Alternate appraisal techniques
We need to appreciate that the credit process in case of micro and small entrepreneurs cannot be identical to that of large corporations, where the borrower is able to provide detailed information about business plans and the firms financial statements and the lender carefully reviews the data using analytics that are time-consuming and expensive.
In view of the relatively small size of the loan, banks do not find it worthwhile to conduct an elaborate appraisal of SME credit proposals both in terms of value and profit. Therefore, in order that the banks can quickly conduct the appraisal of SME loan proposals without expending too much resources, it would be imperative to ensure the efficiency of the appraisal process.
Financial institutions in the developed countries use different lending techniques to provide funding to small firms. The banks, in these countries, use a version of a computerised loan-evaluation system, referred to as credit scoring, to assess would-be borrowers. The credit scoring approach, using computer technology and mass production methods, was originally designed to handle consumer loans, but are now being used effectively for lending to small businesses by predicting their potential loan delinquency. Credit scoring offers a modern alternative for the traditional method of evaluating loans for small businesses.
To expedite the credit flow to the MSEs, RBI, as a proactive measure, issued guidelines in May 2009, advising banks to start using scoring models for making lending decisions in case of all advances up to
R2 crore. However, despite, our instructions having been issued nearly five years back, we find that the use of credit scoring model in the real sense has not really taken off in India. Our assessment is that perhaps the lack of conceptual clarity on the subject could be one reason for the banks reluctance in using the credit scoring model. In fact, very often credit scoring is misunderstood or confused with credit rating.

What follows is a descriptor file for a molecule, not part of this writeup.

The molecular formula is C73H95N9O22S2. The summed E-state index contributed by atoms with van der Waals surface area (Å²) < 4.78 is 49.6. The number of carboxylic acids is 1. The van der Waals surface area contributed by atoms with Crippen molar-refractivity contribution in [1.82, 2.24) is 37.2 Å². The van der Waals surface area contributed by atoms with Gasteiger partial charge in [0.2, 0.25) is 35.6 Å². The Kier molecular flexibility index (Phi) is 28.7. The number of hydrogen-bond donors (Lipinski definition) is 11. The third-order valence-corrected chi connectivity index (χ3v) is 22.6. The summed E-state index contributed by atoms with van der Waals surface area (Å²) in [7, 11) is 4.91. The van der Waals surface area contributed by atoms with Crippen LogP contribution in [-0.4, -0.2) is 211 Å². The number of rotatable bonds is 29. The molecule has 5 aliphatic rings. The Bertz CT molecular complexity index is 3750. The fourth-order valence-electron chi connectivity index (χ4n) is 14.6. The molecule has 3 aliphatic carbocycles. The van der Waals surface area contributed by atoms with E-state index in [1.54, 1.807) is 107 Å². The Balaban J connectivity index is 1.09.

What is credit scoring
Credit scoring is a statistical technique that combines several financial characteristics to form a single score for assessing a borrowers credit worthiness. The score does not predict a companys ability to pay, but rather its willingness to pay in a timely fashion. The probabilities of delinquency, as estimated by the model, are based on the analysis of previous applicants with similar characteristics. Credit scorecards are tools used to predict the behaviour of new applicants based on the performance of previous applicants (US Comptroller of the Currency, 1998). Scorecards can also be used to predict the performance of existing accounts, based on the past experience of accounts with similar characteristics.
Credit scoring is a model applied by banks in their assessment and approval or decline of the loan requests by SMEs. As there is a strong link between the payment behaviour of the business owner and that of the business, SME credit scores usually include financial characteristics from both the business and the business owner. Credit scoring is based upon information like how the repayment of the previous loans has gone, what is the current income level of the enterprise, what are the outstanding debts, if any
It focuses on the credit history of the enterprise. As part of the process, the lenders see whether the enterprise/business owner has the reliability and honesty to repay the loan. It also examines how the enterprise has used credit before, its record for repayment of bills, including utility bills, how long the enterprise has been in existence, assets possessed by the enterprise and sustainability and viability of the activities that the unit is engaged in. Credit scoring model draws inputs from historical information on the performance of loans with similar characteristics.